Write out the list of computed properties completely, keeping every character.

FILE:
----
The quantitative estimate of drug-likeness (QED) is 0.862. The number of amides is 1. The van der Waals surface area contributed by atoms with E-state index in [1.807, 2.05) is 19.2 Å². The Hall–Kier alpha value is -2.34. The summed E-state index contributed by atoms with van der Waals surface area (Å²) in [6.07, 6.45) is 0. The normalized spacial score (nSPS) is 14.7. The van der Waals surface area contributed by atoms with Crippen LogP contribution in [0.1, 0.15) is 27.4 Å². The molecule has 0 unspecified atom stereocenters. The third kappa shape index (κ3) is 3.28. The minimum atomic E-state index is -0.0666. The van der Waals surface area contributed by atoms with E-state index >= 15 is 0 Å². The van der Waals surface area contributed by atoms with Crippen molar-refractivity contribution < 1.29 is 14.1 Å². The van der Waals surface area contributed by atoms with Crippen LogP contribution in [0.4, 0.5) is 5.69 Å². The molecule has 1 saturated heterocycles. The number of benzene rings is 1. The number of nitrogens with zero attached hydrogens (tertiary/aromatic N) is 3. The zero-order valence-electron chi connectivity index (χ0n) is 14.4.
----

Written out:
The quantitative estimate of drug-likeness (QED) is 0.862. The number of amides is 1. The van der Waals surface area contributed by atoms with E-state index in [1.807, 2.05) is 19.2 Å². The Hall–Kier alpha value is -2.34. The summed E-state index contributed by atoms with van der Waals surface area (Å²) in [6.07, 6.45) is 0. The normalized spacial score (nSPS) is 14.7. The van der Waals surface area contributed by atoms with Crippen LogP contribution in [0.1, 0.15) is 27.4 Å². The molecule has 0 unspecified atom stereocenters. The third kappa shape index (κ3) is 3.28. The minimum atomic E-state index is -0.0666. The van der Waals surface area contributed by atoms with E-state index >= 15 is 0 Å². The van der Waals surface area contributed by atoms with Crippen molar-refractivity contribution < 1.29 is 14.1 Å². The van der Waals surface area contributed by atoms with Crippen LogP contribution in [0.4, 0.5) is 5.69 Å². The molecule has 1 saturated heterocycles. The number of benzene rings is 1. The number of nitrogens with zero attached hydrogens (tertiary/aromatic N) is 3. The zero-order valence-electron chi connectivity index (χ0n) is 14.4.